Bunions are a relatively common foot problem, with as many as 1 in 30 adults under 30 and up to 1 in 6 adults over 60 suffering from some form of the condition. Over time, uneven pressure on the foot causes the big toe to drift toward the second toe, enlarging the joint at the base of the big toe and pushing it outward, reshaping the inside of your foot.


Formation and Symptoms

In the most basic terms, bunions form when your joints and tendons bear weight unevenly, putting extra pressure on your big toe joint and causing it to fall out of alignment. The root cause could be one (or more) of many things—an inherited structural defect in your foot, flat feet, ill-fitting shoes, rheumatoid arthritis—but the result is the same: a big toe pushing towards the smaller toes and a hard, ugly knob on the side of your foot. The condition develops slowly, but eventually it can begin to cause pain and swelling, limit your mobility, and can cause secondary conditions such as bursitis, corns, hammertoe, and metatarsalgia.


Bunions may be unsightly, and without surgery they are permanent. They aren’t always necessary to treat, though, if they aren’t bothering you. If you catch it early enough, something as simple as wearing properly fitting shoes can help minimize pressure on the bump and stop it from getting any worse.

However, if you find that your bump is causing pain or tenderness, swelling, restricting your motion, or making it difficult to find fitting shoes due to the misshapen foot, you should see the experts at Foot Care Specialists, PC right away for more substantial treatment options.

Our Bunion Specialist, Dr. Marshall Lukoff, can evaluate the extent of the deformity using an X-ray, and can also take a blood test to see if arthritis or some other condition is a complicating factor. Based on these or other test results, they can craft an appropriate treatment plan for your situation. Custom orthotics, splints, or other shoe inserts may help; we may also recommend a fully customized shoe with modified insoles and uppers that minimize pressure on the knob. Over-the-counter pain relievers can help, and you may find that taking a foot bath in warm water or using a heating pad or ice pack brings some short-term relief.

If symptoms are severe, surgery is the last resort. However, since a bunionectomy is a substantial procedure that involves more risks and potential complications, it is recommended only when absolutely necessary—never just for aesthetic purposes. At a minimum, surgery requires cutting the ligaments surrounding the joint and realigning the bone, and in extreme cases may also require cutting the bone itself and using wires or screws to keep reset bones in place. Full recovery can take weeks or even months, and the condition may recur later anyway.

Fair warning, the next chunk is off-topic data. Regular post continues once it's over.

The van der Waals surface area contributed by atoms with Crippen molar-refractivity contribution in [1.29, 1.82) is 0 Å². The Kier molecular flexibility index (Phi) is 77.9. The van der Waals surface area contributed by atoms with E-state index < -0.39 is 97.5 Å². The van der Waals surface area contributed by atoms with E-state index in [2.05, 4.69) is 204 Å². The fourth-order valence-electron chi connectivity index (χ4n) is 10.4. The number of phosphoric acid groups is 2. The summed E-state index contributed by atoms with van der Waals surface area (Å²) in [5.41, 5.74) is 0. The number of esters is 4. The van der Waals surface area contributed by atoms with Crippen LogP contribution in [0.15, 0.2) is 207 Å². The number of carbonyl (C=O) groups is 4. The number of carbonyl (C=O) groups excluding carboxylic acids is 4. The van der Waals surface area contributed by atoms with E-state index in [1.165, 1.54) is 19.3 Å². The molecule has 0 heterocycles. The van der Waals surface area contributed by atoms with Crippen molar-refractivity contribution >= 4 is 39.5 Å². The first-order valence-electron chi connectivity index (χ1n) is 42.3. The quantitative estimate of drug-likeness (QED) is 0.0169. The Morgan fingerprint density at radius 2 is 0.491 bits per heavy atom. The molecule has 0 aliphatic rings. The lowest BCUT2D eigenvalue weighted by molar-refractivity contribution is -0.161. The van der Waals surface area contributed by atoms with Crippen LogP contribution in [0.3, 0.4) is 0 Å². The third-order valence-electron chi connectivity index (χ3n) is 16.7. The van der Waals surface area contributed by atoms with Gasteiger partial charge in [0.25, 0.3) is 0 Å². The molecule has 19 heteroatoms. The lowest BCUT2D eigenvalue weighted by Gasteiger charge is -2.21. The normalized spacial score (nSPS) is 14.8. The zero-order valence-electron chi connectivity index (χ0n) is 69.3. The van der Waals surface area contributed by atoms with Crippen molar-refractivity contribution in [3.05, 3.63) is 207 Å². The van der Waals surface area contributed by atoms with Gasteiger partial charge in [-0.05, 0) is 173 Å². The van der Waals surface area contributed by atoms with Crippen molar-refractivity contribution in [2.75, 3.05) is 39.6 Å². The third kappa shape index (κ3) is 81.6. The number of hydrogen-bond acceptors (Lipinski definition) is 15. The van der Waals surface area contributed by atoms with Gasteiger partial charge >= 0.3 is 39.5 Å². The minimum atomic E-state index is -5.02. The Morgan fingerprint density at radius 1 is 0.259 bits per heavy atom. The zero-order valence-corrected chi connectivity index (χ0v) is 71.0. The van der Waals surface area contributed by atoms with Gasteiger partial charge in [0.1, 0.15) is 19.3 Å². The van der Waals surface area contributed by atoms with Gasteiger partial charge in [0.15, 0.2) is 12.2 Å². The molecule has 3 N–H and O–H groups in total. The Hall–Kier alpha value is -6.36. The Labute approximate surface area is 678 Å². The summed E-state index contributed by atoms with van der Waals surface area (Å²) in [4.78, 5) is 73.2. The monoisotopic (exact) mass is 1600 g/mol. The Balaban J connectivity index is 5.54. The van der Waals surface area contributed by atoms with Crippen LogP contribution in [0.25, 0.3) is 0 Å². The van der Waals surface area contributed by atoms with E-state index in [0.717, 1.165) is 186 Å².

The best policy, clearly, is to not let the issue develop to that point in the first place. Fortunately, bunions develop very slowly over time, so by making a few common-sense lifestyle changes, you can help prevent them from occurring, or halt their progress before symptoms emerge.

Always wear shoes that properly support your feet and don’t pinch your toes. There’s a reason women see these bumps much more frequently than men—a lifetime of high heels and pointed toes takes its toll. Regular stretching and exercise strengthens your feet and ankle muscles and joints so they can withstand more abuse without deforming—try picking up small objects with your toes as part of your regular routine. And keep track of your foot shape over time, especially if you have a family history of foot problems. The earlier you spot a bump and seek help, the more successful and simple treatment will likely be.

If you notice a bunion forming or are experiencing any pain or discomfort, call Marshall L. Lukoff, DPM to set up an evaluation. He can set you on the right path and get you back on your feet. Dial (617) 479-7921 ((617) 479-7921) or visit the contact page to schedule an appointment.



Hammertoe is a deformity of the second, third, or fourth toes. In this condition, the toe is bent at the middle joint, causing it to resemble a hammer. Left untreated, hammertoes can become inflexible and require surgery. People with hammertoe may have corn or calluses on the top of the middle joint of the toe or on the tip of the toe. They may also feel pain in their toes or feet and have difficulty finding comfortable shoes.



Treatment for the condition typically involves wearing shoes with soft, roomy toe boxes and toe exercises to stretch and strengthen the muscles. Commercially available straps, cushions, or nonmedicated corn pads may also relieve symptoms.

In severe cases, hammertoe surgery may be recommended to correct the deformity. Contact our Quincy, MA office at the Crown Colony Medical Center for more information.

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